In marketing, BAEST put a heavy focus on social media. Jens had worked as a marketeer with fashion brands before BAEST, “and I learned some things.” Through their website they started offering exclusive content to subscribers – now the site is connected to the webshop, where merchandise comprises over twenty different T-shirt designs, baby merch and other stuff, “like cups. Which are analog and awesome marketing tools, because they turn up on social media all the time.” BAEST do whatever feels like fun to them, but they are very much aware that people aren’t stupid. Jens: “If we don’t like what we come up with, why would anyone else? Then you better post nothing at all.” A money question came through from the audience, to which Jens replied that the band’s initial investment was 1500 Danish crowns each (some 200 euros), plus the promise of full-time engagement: band first, job and family second. “But the guys have not been paid yet…”
‘Metal Music Promotion: Breaking the ice with social media marketing’, was presented by Matt Bacon, who is a consultant, A&R manager, and journalist specializing in the world of heavy metal. “I started taking Instagram seriously a year ago, and now I am in Norway talking about it!” That’s how the easy-going American kicked off his much-encompassing talk on his approach to marketing and promotion, an approach that he shares in the form of Bacon’s Bits through his Instagram-account: short, spontaneous videos with tips and tricks that everybody playing in a band should be taking seriously. Matt was busy during all of Inferno, not only presenting panels but also purging knowledge from everyone he encountered. As he is working for labels like Ripple Music and Prophecy Productions, I decided to ask him about his Instagram-involvement with masked Dutch avantgarde black metallers Laster, whose third album Het Wassen Oog (Luxus) came out early April on Prophecy. Besides announcements, like their upcoming tour of China, what can Laster do to make them attract attention on Instagram?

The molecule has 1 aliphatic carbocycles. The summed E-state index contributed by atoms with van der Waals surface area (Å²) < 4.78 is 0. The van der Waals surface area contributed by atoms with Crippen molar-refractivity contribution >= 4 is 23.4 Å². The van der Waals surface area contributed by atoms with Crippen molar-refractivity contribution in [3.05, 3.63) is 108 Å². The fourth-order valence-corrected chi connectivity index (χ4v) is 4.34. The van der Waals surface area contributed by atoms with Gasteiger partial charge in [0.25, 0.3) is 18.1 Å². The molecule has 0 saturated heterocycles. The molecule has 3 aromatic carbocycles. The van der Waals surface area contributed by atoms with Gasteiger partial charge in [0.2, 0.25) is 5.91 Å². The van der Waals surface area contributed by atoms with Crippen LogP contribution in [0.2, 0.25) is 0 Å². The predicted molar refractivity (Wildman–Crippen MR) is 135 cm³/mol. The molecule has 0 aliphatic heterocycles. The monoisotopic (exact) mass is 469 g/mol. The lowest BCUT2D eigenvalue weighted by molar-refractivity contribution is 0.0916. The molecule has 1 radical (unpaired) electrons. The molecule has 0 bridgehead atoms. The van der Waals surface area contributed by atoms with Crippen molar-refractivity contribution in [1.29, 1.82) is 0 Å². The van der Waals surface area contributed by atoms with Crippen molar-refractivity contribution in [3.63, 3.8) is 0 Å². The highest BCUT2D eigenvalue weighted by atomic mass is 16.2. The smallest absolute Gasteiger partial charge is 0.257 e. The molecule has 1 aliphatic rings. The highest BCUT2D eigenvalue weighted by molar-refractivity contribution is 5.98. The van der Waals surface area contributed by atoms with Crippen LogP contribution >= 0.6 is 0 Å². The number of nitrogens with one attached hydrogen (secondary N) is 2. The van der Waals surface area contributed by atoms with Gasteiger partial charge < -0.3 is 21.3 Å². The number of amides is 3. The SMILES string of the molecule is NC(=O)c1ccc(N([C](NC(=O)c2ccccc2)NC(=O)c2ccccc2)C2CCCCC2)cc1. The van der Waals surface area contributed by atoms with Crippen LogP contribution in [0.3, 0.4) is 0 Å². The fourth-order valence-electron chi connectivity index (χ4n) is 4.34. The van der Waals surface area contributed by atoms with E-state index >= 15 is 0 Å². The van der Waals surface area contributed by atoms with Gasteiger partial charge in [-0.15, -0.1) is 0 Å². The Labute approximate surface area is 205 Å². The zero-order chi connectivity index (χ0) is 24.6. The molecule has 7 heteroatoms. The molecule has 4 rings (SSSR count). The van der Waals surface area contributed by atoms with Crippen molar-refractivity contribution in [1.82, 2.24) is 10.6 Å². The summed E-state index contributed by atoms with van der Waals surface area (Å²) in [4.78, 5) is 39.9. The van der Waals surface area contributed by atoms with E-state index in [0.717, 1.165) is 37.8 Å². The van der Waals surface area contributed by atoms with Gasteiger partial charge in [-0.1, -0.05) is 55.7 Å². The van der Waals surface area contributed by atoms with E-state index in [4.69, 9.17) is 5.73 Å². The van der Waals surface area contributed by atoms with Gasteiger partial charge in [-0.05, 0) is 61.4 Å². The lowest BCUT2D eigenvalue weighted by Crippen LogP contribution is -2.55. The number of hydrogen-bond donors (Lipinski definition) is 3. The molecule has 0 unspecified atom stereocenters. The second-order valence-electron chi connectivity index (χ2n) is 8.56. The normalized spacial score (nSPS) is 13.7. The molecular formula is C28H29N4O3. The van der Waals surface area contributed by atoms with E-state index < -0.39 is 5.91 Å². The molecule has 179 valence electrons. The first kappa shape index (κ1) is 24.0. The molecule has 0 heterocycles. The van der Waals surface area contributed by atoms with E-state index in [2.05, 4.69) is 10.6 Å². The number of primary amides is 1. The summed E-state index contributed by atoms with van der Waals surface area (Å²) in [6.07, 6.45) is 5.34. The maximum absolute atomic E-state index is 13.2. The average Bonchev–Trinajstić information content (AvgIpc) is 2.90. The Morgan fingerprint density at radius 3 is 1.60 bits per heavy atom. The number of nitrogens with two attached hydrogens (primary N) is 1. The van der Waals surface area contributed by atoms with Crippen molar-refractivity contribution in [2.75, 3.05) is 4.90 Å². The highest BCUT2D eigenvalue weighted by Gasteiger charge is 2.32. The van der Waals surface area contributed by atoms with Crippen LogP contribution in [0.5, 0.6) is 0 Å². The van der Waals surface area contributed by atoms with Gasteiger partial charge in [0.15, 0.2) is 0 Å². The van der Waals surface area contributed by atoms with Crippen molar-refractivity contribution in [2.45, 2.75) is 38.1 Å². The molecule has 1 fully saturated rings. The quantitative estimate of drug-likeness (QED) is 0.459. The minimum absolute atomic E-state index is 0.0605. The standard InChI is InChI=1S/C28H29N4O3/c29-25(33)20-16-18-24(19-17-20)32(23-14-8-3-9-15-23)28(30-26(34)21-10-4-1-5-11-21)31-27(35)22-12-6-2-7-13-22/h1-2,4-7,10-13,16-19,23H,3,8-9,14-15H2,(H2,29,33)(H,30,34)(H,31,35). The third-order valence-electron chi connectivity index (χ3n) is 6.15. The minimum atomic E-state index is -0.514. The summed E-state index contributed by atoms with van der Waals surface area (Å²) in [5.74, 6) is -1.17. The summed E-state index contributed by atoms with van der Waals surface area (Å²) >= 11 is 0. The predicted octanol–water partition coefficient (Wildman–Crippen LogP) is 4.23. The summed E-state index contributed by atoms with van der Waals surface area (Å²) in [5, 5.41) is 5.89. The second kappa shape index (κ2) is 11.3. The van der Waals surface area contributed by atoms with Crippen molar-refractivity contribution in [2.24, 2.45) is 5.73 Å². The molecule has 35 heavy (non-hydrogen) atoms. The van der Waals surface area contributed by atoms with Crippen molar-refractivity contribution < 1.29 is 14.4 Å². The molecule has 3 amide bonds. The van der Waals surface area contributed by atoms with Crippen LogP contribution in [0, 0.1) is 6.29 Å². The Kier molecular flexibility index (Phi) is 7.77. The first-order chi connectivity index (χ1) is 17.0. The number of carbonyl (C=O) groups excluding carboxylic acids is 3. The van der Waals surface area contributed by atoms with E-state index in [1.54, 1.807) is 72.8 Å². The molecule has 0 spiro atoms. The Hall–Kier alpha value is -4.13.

“We are going to be really into the masks, you know? They can use them to their advantage, because they look cool and they guard their anonymity. So we will create more content about the masks. Just like with Slipknot, it will be cool if we have a play-through video of Nicky with the mask on. It’s extreme and it’s weird. Furthermore, for an esoteric black metal band like Laster, who fit really perfect on Prophecy, they should in my opinion shout it out more: ‘Hey, we’re an esoteric black metal band, and we are on that great label that is known for their esoteric black metal bands!’ They can find advantage in that too. But it is up to the label to cultivate the family, it is not up to the bands.”
Matt’s talk was full of bite-size pieces of advice, like “Ask what your audience wants, and give it to them”, “When you have no new pics or videos to post, shoutouts to new and old bands work fine”, “Mimicking other bands is not a crime: I learned a lot from Taylor Swift too. Why does Mortician use memes and get bigger than they ever were? That should make you think” And so on, and so forth. Great stuff.
IS IT AN ALGORITHM OR IS IT A HUMAN